NAKHARA (Journal of Environmental Design and Planning)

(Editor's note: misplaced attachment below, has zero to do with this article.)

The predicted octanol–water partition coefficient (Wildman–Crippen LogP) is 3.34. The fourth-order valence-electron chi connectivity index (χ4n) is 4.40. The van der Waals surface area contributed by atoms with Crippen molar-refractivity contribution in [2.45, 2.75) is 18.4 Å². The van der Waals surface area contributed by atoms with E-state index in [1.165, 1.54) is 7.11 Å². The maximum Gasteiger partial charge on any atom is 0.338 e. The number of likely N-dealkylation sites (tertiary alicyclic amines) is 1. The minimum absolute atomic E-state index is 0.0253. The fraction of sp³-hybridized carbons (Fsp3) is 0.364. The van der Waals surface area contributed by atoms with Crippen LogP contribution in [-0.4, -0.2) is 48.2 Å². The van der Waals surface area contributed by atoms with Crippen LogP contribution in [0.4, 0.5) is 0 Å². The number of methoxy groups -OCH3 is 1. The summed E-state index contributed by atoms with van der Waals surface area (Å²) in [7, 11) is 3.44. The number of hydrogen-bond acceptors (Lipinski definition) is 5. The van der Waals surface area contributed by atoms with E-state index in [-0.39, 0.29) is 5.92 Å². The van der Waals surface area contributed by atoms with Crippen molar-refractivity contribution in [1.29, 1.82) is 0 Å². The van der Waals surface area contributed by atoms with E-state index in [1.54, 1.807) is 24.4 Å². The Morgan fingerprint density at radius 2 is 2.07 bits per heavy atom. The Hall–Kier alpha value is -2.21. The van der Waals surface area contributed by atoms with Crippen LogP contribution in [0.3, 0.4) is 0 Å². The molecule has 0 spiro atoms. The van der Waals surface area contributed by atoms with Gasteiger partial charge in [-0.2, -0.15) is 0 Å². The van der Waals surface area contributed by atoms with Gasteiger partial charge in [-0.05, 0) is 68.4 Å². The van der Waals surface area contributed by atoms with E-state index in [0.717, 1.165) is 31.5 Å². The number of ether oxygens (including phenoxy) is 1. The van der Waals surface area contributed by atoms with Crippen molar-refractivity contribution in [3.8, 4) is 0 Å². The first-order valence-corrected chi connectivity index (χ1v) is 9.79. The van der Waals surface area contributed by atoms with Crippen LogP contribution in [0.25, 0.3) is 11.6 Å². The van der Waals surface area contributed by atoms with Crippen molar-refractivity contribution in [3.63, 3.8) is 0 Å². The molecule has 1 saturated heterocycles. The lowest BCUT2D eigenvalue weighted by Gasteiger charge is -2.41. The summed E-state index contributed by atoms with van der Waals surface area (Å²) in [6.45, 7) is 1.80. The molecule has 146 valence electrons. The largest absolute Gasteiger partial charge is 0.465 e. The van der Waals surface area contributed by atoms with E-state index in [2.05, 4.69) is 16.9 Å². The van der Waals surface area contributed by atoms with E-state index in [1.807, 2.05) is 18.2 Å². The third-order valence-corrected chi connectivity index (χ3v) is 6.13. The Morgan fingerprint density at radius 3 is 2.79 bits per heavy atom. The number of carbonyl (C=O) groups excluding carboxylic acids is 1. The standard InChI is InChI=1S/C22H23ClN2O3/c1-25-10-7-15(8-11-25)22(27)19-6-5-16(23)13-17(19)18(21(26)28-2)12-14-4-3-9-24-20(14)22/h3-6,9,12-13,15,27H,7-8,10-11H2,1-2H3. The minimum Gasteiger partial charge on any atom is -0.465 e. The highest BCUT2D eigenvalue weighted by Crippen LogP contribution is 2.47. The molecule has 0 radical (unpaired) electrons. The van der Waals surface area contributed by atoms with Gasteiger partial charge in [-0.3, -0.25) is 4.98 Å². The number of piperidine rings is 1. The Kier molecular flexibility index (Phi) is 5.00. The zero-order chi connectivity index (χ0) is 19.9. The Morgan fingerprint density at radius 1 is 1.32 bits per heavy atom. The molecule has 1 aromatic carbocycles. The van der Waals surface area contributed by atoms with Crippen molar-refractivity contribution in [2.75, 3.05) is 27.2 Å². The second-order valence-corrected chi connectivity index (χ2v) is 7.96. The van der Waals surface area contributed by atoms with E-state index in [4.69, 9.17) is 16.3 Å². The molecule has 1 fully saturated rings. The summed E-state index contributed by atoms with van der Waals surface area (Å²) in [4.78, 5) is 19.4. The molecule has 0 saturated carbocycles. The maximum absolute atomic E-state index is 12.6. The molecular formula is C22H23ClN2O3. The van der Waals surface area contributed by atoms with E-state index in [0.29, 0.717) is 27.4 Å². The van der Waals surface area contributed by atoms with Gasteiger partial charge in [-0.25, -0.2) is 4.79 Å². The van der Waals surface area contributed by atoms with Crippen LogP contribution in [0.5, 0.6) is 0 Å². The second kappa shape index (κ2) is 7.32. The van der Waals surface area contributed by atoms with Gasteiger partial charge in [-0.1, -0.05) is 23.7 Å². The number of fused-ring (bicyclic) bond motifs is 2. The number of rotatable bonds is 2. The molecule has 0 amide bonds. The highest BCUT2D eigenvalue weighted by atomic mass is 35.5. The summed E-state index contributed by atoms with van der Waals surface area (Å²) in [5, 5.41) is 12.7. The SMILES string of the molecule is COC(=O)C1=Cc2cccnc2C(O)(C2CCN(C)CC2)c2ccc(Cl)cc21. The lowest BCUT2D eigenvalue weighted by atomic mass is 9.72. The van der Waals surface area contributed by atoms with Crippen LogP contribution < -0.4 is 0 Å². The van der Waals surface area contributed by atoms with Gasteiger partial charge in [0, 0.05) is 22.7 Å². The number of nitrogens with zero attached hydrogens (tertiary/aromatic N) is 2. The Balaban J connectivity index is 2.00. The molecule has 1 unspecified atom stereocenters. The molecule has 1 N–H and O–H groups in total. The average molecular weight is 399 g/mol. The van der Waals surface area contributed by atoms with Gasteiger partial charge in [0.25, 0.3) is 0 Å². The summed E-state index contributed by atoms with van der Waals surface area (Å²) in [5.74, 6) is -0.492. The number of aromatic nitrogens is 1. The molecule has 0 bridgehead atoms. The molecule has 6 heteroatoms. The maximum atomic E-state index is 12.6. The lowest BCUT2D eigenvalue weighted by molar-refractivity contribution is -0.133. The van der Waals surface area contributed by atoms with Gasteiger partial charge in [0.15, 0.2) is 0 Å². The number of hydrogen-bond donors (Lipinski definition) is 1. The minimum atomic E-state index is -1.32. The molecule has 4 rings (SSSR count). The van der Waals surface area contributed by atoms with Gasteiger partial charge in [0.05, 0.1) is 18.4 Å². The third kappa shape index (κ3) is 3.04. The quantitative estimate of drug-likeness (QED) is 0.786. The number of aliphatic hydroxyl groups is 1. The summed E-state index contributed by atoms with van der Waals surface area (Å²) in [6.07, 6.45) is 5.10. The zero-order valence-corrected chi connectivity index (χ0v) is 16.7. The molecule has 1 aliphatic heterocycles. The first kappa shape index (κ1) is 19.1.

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This paper aims to examine a prospect of disaster education and community development in Thailand focusing on a traditional waterfront community, named Hua Takhe. It explores the program and participation as well as meaning and implication of the Japanese cases through observations. Based on the analysis of questionnaire surveys, the strengths of the Hua Takhe community include solidarity, human, cultural, and educational resources. Its weaknesses are a limitation of disaster prevention-related resources, insufficient interaction between the old and the young generations, a lack of systematic disaster management, and low participation in drills. Collaboration with educational institutions, integrative and inclusive learning, and a better quality of life can be its opportunities; however, changing the usage of dwellings and an unbalanced development can be its threats. While the proposed workshop for children focuses on identifying the disaster prevention-related components and storytelling of Japanese and Thai wisdom, the workshop for multigenerational residents emphasizes identifying risks, discussing about the CBDRM, and participating in the community's festival. Concentrating on community engagement comprises of sharing the survey results, group discussion, hands on experience in investigating the living environment and making a hazard map.

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